Louisiana, like most states, is struggling with its budget, as the recession continues to take its toll on the state’s coffers. Recent estimates place next year’s budget deficit at a whopping $1.6 billion.
Recognizing the need to raise revenues, the mostly Republican Louisiana Legislature voted earlier this week to renew part of the state’s cigarette tax, which brings in $12 million a year. But Gov. Bobby Jindal (R) is expected to veto the legislation this week:
It’s a bad habit that helps bolster the state budget. Smokers in Louisiana pay an extra 36 cents in state taxes every time they buy a pack. But part of that tax is set to expire next year. And while lawmakers voted to renew it, Governor Bobby Jindal is expected to veto the tax extension early this week. “It’s going to be a very tough fight on both sides,” said Clancy DuBos, WWL-TV political analyst and Gambit political columnist.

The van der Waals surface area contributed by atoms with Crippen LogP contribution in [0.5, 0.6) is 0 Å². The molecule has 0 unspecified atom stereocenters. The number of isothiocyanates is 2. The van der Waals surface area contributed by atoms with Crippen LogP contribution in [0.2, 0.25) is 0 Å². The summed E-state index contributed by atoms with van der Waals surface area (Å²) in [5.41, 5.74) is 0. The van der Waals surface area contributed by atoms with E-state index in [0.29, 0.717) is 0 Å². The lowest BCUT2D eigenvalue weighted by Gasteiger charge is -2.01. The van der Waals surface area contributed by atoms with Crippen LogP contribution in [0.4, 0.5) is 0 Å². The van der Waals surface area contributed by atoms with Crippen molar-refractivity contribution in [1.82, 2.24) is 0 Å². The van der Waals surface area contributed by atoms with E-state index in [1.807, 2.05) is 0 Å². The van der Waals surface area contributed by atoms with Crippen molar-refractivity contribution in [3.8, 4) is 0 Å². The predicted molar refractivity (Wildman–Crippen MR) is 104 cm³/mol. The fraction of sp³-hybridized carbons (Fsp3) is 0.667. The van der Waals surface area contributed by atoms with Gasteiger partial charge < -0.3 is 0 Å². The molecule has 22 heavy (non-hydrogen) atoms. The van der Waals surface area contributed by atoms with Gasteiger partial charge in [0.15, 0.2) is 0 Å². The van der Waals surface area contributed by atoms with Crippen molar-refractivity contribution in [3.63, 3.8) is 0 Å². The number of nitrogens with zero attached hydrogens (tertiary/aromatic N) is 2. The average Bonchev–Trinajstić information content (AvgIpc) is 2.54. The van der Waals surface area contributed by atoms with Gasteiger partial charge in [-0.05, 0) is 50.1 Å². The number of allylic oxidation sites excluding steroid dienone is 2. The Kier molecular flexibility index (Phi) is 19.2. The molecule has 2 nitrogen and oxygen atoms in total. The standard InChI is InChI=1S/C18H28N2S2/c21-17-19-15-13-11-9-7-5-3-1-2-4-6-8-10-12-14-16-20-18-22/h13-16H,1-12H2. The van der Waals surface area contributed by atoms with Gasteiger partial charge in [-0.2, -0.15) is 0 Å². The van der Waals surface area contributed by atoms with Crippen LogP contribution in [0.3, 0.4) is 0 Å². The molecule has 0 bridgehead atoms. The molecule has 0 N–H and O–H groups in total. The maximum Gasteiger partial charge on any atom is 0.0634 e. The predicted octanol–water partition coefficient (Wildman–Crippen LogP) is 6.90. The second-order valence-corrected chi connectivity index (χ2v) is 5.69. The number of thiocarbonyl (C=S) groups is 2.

The segment of the tax that the legislature voted to renew would maintain a tax of 36 cents on every pack of cigarettes bought. If vetoed, the taxes per-pack would fall by four pennies to be 32 cents per pack. WWL-TV covered the debate over the tax. Watch it:
Jindal has until tomorrow to decide to sign or veto the cigarette tax legislation. “I think it’s a mistake to lower the tax on cigarettes,” says House Speaker Jim Tucker (R). “Louisiana is accused of being backwards all the time. This vote (to eliminate the tax) would easily support that position.” Interestingly, while Jindal wants to lower taxes on cigarettes, he has endorsed raising tuition and fees on students.